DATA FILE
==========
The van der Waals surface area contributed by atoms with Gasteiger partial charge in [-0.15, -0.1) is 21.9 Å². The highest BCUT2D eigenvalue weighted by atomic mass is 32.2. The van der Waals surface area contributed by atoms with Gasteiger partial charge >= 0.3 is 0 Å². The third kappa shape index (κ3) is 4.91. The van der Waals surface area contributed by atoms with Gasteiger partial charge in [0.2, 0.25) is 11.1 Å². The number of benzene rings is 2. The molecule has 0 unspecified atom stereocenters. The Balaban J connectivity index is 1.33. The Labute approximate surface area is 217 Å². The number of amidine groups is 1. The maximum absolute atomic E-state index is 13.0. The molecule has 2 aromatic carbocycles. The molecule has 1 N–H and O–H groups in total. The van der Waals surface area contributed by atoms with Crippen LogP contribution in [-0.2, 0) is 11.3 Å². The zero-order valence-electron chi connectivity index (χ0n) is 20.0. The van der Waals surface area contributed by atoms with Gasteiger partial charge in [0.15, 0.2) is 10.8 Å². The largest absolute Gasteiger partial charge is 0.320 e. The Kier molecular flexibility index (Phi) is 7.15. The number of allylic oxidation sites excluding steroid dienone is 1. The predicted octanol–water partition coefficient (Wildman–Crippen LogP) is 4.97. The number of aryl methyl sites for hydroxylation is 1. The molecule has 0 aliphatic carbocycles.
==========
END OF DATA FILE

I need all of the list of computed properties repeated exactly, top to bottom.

The van der Waals surface area contributed by atoms with Gasteiger partial charge in [-0.15, -0.1) is 21.9 Å². The highest BCUT2D eigenvalue weighted by atomic mass is 32.2. The van der Waals surface area contributed by atoms with Gasteiger partial charge >= 0.3 is 0 Å². The third kappa shape index (κ3) is 4.91. The van der Waals surface area contributed by atoms with Gasteiger partial charge in [0.2, 0.25) is 11.1 Å². The number of benzene rings is 2. The molecule has 0 unspecified atom stereocenters. The Balaban J connectivity index is 1.33. The Labute approximate surface area is 217 Å². The number of amidine groups is 1. The maximum absolute atomic E-state index is 13.0. The molecule has 2 aromatic carbocycles. The molecule has 1 N–H and O–H groups in total. The van der Waals surface area contributed by atoms with Crippen LogP contribution in [-0.2, 0) is 11.3 Å². The zero-order valence-electron chi connectivity index (χ0n) is 20.0. The van der Waals surface area contributed by atoms with Gasteiger partial charge in [0.15, 0.2) is 10.8 Å². The largest absolute Gasteiger partial charge is 0.320 e. The Kier molecular flexibility index (Phi) is 7.15. The number of allylic oxidation sites excluding steroid dienone is 1. The predicted octanol–water partition coefficient (Wildman–Crippen LogP) is 4.97. The number of aryl methyl sites for hydroxylation is 1. The molecule has 0 aliphatic carbocycles.